Tribeca Film Festival 2022
Viktor Gallandi, Natalia Sinelnikova
Pola Geiger, Ioana Iacob, Moritz Jahn, Jörg Schüttauf, Susanne Wuest
Michael Kondaurow, Colin Shaw
Michael Kondaurow, Maxi Menot
Two parents and their young child are seen crossing the German countryside—bog-eyed, weapons in hand, sweaty yet dressed to the nines. They move fast towards the high-rise that sticks out of the edge of the landscape like a godsend. If the interview goes well, the apartment will be theirs. Few know this feeling better than Anna (Ioana Iacob), the complex’s security officer (as well as tour guide and daily weather report dispatcher). She is a useful, beloved member of this “curated” utilitarian community but she soon finds herself in the midst of an imbroglio. Her daughter grows convinced she harbours an ancient evil—and refuses to leave the bathroom. Worse yet, a dog's disappearance creates a panic that spreads across the building like wildfire.
The hell of homeownership and social integration is taken to extremes in Natalia Sinelnikova’s chilling debut WE MIGHT AS WELL BE DEAD. Beyond the immediate literary comparison point—Ballardian high-rises as metaphor for class warfare—one finds in this Babelsberg Film University graduation project (!) a carefully observed dystopia reflecting on the director’s personal experience of immigration and antisemitism in the European context. Centered around Ioana Iacob’s masterful performance (also seen in Radu Jude’s work, which tackles Romania’s complicity in the Holocaust), Sinelnikova’s speculative character study blossoms into a powerful illustration of an encroaching, insidious fascist momentum hiding in plain sight. This makes for a uniquely recognizable terror that interrogates the zeitgeist like few other films this year. – Ariel Esteban Cayer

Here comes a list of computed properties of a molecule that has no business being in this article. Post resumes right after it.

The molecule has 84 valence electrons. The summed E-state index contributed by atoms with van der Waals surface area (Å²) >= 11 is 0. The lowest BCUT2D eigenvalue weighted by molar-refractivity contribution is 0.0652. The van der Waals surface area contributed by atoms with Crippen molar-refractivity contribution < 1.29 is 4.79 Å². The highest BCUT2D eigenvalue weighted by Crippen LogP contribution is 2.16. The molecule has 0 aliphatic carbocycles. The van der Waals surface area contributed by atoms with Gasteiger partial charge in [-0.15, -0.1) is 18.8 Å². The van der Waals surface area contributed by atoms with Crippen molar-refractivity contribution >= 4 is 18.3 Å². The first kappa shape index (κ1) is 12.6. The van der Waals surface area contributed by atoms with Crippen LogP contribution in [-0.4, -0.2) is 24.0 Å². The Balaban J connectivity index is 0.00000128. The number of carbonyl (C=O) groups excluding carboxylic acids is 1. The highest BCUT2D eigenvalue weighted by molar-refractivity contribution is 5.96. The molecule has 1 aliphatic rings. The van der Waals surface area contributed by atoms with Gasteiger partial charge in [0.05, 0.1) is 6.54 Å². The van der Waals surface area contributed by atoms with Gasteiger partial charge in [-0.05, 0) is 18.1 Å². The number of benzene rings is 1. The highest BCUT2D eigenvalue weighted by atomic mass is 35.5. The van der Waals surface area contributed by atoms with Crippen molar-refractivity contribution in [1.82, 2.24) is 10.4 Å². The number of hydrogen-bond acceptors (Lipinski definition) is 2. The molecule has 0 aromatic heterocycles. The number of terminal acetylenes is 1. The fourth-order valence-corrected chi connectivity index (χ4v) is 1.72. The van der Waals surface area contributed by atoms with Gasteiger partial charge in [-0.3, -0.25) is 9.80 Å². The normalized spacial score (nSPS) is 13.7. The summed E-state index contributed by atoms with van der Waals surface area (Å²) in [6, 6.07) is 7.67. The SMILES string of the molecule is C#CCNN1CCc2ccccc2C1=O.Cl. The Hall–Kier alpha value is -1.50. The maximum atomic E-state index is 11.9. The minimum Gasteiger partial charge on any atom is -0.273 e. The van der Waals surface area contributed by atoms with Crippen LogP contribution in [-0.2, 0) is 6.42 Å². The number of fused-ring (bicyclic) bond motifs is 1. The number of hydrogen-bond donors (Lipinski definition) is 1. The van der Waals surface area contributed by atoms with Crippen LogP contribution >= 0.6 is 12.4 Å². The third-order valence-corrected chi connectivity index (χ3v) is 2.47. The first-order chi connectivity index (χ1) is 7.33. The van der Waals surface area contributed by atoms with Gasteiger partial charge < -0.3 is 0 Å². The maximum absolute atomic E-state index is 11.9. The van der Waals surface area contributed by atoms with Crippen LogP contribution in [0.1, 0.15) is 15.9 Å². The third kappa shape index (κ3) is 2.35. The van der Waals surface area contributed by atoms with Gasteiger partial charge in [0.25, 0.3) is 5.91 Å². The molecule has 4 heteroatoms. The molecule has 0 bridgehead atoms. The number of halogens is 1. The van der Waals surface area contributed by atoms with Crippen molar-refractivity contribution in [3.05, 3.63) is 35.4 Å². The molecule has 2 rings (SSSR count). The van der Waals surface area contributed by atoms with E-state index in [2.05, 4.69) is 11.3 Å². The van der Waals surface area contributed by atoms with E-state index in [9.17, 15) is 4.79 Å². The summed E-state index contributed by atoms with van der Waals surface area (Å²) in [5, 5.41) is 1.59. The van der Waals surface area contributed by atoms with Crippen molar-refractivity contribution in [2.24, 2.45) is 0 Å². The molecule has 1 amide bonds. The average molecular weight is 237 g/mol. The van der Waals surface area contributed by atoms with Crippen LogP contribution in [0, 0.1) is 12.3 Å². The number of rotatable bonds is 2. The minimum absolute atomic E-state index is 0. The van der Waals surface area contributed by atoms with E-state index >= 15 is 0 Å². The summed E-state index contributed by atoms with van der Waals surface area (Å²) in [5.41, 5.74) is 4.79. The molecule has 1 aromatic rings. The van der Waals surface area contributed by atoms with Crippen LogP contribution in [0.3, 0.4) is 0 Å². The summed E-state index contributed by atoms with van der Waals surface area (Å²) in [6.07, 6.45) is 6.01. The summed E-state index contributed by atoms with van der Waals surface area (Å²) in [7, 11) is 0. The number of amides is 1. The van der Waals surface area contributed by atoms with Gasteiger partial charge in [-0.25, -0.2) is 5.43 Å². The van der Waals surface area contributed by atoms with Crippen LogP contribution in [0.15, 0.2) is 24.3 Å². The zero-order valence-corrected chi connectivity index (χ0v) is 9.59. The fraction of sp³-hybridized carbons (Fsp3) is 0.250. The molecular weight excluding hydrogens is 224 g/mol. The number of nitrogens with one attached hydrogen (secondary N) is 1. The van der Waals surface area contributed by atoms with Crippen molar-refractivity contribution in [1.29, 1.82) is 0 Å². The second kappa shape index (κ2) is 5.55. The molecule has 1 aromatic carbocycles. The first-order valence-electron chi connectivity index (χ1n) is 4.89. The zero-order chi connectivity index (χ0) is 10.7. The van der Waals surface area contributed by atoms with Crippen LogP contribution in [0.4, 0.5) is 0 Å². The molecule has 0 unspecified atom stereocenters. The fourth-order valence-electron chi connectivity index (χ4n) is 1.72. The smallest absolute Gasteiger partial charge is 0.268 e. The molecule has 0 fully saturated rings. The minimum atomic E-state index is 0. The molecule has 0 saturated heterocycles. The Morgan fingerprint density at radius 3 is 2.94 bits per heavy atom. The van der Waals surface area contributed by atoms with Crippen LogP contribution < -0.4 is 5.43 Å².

Boss and Aood reunite when the latter is diagnosed with cancer. Baz Poonpiriya (BAD GENIUS) returns with a stylish, boozy road movie.
Part BRUISED, part ROCKY, this sports drama combining melodrama and exciting matches sees Aya Asahina shine in and out of the ring.
From Akira Kurosawa’s longtime assistant director, a gripping, heartfelt reflection on what it is to be a samurai, in principle and in practice.